- 16GB of GDDR6 RAM.
- Custom RDNA 2 graphics processor from AMD, also with a variable frequency.
- Hardware accelerated raytracing for advanced lighting among other things.
- 825GB solid state drive, meaning dramatically faster loading and booting, and bigger worlds.
- You can’t add your own off-the-shelf storage right away, but Sony says once similar spec NVMe SSDs are on the market users will be able to open up the PS5 and install their own.
- Games can be installed in chunks, for example you could have just the campaign or just the multiplayer portion installed, saving you storage space. Content will also be indexed so you can jump to a specific mission or multiplayer event directly from the PS5 home screen rather than having to boot the game first.
- HDMI 2.1.
- Retail games come on 100GB Blu-rays, but the contents will need to be transferred to the internal solid state drive to play. The optical drive will also play 4K Blu-ray movie discs; a feature that was missing from the PS4.
The PS5 will support up to 8K video and frame rates of up to 120 frames per second. Sony has also made a big deal of the system’s support for 3D audio, with dedicated sound processing hardware inside. The console supports the existing PSVR headset, which not-coincidentally is very similar in visual design to the PS5. Sony also showed off a matching set of wireless headphones and a media remote.
The PS5 controller has seen a significant overhaul. Dropping the DualShock moniker Sony has used on and off since 1997, the DualSense has longer and more curved handles, but the same linear stick layout.
The triggers have additional haptic feedback motors and tech that allows developers to set the tension. That means the trigger could be easier or firmer to pull back depending on your in-game vehicle, weapon etc. There is also now a microphone and speaker embedded in the pad, so you can have quick chats with other players with no headset required.
Finally the buttons and other inputs are largely the same as on the DualShock 4, though the Share button has been renamed “Create”, indicating there may be more ways to package and broadcast your gameplay than simply posting screenshots or videos to Twitter.
Sony hasn’t announced a game subscription service or lower-spec console to match the Xbox for value, but its game studios appear toe be firing on all cylinders to create a lineup of exclusives you can’t play anywhere else. The game it’s showed most of so far is Ratchet & Clank: A Rift Apart, which makes clear use of the new SSD to move the characters between various massive worlds with barely a few seconds of loading in between.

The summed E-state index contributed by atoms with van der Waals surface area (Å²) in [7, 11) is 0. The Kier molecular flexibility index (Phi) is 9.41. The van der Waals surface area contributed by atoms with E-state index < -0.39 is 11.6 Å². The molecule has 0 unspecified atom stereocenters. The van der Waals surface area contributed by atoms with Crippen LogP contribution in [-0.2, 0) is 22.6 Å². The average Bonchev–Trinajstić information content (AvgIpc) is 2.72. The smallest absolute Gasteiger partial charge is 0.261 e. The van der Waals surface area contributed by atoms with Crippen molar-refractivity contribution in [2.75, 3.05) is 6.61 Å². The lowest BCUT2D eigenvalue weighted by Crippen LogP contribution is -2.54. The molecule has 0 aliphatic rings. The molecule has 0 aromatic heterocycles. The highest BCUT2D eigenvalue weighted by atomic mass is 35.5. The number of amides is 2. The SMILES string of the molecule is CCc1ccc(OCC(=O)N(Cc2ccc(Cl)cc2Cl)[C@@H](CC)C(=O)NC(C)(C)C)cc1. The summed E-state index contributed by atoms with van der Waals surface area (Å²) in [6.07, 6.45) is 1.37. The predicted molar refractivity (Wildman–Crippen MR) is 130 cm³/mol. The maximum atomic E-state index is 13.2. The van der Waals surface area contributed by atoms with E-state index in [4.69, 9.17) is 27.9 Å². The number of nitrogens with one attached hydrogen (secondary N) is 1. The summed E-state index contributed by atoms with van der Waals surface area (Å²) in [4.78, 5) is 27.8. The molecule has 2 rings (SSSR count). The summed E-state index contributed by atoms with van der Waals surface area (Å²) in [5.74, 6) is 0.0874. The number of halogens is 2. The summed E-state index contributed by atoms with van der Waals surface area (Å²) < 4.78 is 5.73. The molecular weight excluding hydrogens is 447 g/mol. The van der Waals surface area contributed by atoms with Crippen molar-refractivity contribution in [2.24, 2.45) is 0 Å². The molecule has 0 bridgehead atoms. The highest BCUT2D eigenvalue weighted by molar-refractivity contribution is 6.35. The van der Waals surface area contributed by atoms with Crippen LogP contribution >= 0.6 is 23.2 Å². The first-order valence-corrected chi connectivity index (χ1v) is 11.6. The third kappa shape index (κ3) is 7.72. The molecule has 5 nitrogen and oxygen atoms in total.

How will the consoles compare in performance?
Comparisons between these three machines are tricky, because they all have such distinct goals. For starters, let’s look at the Series X versus the PS5.
If we’re going purely off the on-paper specs, the Xbox is the brawnier console. Both Sony’s CPU and GPU have a variable frequency based on workload, while Microsoft’s are constant and higher than the PS5’s maximum. For example on the Xbox the CPU will run at either 3.8Ghz or 3.6Ghz depending on whether the developer has opted to use it in a single- or multi-thread mode, but on PS5 it will vary up or down depending on workload to a maximum of 3.5Ghz.
It’s a similar story with the GPU, where Sony’s system achieves a maximum of 10.28 teraflops of power, and Microsoft a consistent 12.
But measuring in this way largely favours Microsoft because of its PC-like structure. PS5 is using an unusual design that tailors the performance of the CPU and GPU to the specific task and workload, while also allowing unused CPU power to be routed to graphics. All this means we could see much higher performance from the PS5 then we expect from the numbers alone.
It’s also important to note that the big generational leaps this time occur with the systems’ processors, solid state storage and ray tracing, which are not taken into account in the traditional measures of performance I’ve included in the graph above. On paper Sony and Microsoft appear to have similar hardware here, but their implementation could result in better performance for one over the other or differ game-to-game.
In short it’s possible to compare the Xbox Series X to a highly customised powerful PC, and in 2020 there’s no way you could build a PC this powerful for $750. But comparisons become a bit trickier when it comes to the PlayStation 5. It’s possible we’ll see third party games perform better on the Xbox, but games made specifically for the PS5 may be able to tap into some special tricks.
Comparisons are difficult too with the Series S. In terms of its RAM and raw GPU power it’s less capable than Xbox’s last generation One X, and about on par with the PlayStation 4 Pro, but this doesn’t mean it’s any less of a next generation machine.
The key to remember here is that the One X and PS4 Pro, like the Series X and PS5, target gameplay at 4K resolution while the Series S aims lower. But the Series S is a significant leap over last generation’s HD consoles, the Xbox One S and PS4, plus it has the same CPU architecture, custom SSD and raytracing gear that powers the Series X. For $499 it seems like an extremely capable box.
Tim is the editor of The Age and Sydney Morning Herald technology sections.